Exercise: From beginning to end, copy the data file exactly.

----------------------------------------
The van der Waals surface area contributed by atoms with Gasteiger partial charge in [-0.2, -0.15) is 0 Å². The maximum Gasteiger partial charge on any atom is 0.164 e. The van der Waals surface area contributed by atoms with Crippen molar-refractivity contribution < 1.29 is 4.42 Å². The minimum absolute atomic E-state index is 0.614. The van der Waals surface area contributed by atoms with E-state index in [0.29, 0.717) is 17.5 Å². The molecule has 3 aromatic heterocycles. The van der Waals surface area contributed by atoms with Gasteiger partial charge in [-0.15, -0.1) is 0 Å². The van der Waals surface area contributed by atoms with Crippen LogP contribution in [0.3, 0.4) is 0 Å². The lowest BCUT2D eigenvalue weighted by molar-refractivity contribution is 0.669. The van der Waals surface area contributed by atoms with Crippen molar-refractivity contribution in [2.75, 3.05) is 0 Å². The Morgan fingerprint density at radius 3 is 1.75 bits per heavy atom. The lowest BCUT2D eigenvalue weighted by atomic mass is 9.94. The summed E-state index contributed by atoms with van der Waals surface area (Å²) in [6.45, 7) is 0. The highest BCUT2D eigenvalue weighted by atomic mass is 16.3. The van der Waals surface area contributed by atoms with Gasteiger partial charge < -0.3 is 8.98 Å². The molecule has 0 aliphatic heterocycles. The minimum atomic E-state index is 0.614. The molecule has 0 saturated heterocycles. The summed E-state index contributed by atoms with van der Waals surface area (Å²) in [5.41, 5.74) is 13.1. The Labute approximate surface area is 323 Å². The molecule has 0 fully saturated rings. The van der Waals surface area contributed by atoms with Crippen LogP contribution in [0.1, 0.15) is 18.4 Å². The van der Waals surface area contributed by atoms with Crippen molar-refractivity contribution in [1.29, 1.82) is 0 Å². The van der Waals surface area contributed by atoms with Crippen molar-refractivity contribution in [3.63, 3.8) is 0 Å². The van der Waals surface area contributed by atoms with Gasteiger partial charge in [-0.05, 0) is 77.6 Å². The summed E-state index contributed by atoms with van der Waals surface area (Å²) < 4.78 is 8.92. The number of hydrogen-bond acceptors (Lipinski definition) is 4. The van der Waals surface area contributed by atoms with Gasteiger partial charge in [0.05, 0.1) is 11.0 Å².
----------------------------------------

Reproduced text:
The van der Waals surface area contributed by atoms with Gasteiger partial charge in [-0.2, -0.15) is 0 Å². The maximum Gasteiger partial charge on any atom is 0.164 e. The van der Waals surface area contributed by atoms with Crippen molar-refractivity contribution < 1.29 is 4.42 Å². The minimum absolute atomic E-state index is 0.614. The van der Waals surface area contributed by atoms with E-state index in [0.29, 0.717) is 17.5 Å². The molecule has 3 aromatic heterocycles. The van der Waals surface area contributed by atoms with Gasteiger partial charge in [-0.15, -0.1) is 0 Å². The van der Waals surface area contributed by atoms with Crippen LogP contribution in [0.3, 0.4) is 0 Å². The lowest BCUT2D eigenvalue weighted by molar-refractivity contribution is 0.669. The van der Waals surface area contributed by atoms with Crippen molar-refractivity contribution in [2.75, 3.05) is 0 Å². The Morgan fingerprint density at radius 3 is 1.75 bits per heavy atom. The lowest BCUT2D eigenvalue weighted by atomic mass is 9.94. The summed E-state index contributed by atoms with van der Waals surface area (Å²) in [6.45, 7) is 0. The highest BCUT2D eigenvalue weighted by atomic mass is 16.3. The van der Waals surface area contributed by atoms with Gasteiger partial charge < -0.3 is 8.98 Å². The molecule has 0 aliphatic heterocycles. The minimum atomic E-state index is 0.614. The molecule has 0 saturated heterocycles. The summed E-state index contributed by atoms with van der Waals surface area (Å²) in [5.41, 5.74) is 13.1. The Labute approximate surface area is 323 Å². The molecule has 0 fully saturated rings. The van der Waals surface area contributed by atoms with Crippen LogP contribution in [0.1, 0.15) is 18.4 Å². The van der Waals surface area contributed by atoms with Crippen molar-refractivity contribution in [1.29, 1.82) is 0 Å². The van der Waals surface area contributed by atoms with Crippen molar-refractivity contribution in [3.63, 3.8) is 0 Å². The van der Waals surface area contributed by atoms with Gasteiger partial charge in [-0.05, 0) is 77.6 Å². The summed E-state index contributed by atoms with van der Waals surface area (Å²) < 4.78 is 8.92. The number of hydrogen-bond acceptors (Lipinski definition) is 4. The van der Waals surface area contributed by atoms with Gasteiger partial charge in [0.05, 0.1) is 11.0 Å².